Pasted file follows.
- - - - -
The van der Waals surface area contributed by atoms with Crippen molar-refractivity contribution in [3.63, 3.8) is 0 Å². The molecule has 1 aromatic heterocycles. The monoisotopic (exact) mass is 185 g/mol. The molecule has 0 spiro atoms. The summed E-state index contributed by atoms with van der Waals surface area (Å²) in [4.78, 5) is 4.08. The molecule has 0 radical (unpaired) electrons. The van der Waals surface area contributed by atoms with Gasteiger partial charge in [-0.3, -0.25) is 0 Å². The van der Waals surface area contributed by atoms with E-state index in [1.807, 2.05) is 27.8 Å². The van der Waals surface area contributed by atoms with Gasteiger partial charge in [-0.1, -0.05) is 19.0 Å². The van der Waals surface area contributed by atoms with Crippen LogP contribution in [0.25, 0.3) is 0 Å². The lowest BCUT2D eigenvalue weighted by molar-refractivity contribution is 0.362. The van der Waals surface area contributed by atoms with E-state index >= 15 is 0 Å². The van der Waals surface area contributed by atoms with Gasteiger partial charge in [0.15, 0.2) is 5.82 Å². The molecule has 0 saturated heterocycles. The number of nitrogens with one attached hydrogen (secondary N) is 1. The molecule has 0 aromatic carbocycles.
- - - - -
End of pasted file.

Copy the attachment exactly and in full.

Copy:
The van der Waals surface area contributed by atoms with Crippen molar-refractivity contribution in [3.63, 3.8) is 0 Å². The molecule has 1 aromatic heterocycles. The monoisotopic (exact) mass is 185 g/mol. The molecule has 0 spiro atoms. The summed E-state index contributed by atoms with van der Waals surface area (Å²) in [4.78, 5) is 4.08. The molecule has 0 radical (unpaired) electrons. The van der Waals surface area contributed by atoms with Gasteiger partial charge in [-0.3, -0.25) is 0 Å². The van der Waals surface area contributed by atoms with E-state index in [1.807, 2.05) is 27.8 Å². The van der Waals surface area contributed by atoms with Gasteiger partial charge in [-0.1, -0.05) is 19.0 Å². The van der Waals surface area contributed by atoms with Crippen LogP contribution in [0.25, 0.3) is 0 Å². The lowest BCUT2D eigenvalue weighted by molar-refractivity contribution is 0.362. The van der Waals surface area contributed by atoms with E-state index >= 15 is 0 Å². The van der Waals surface area contributed by atoms with Gasteiger partial charge in [0.15, 0.2) is 5.82 Å². The molecule has 0 saturated heterocycles. The number of nitrogens with one attached hydrogen (secondary N) is 1. The molecule has 0 aromatic carbocycles.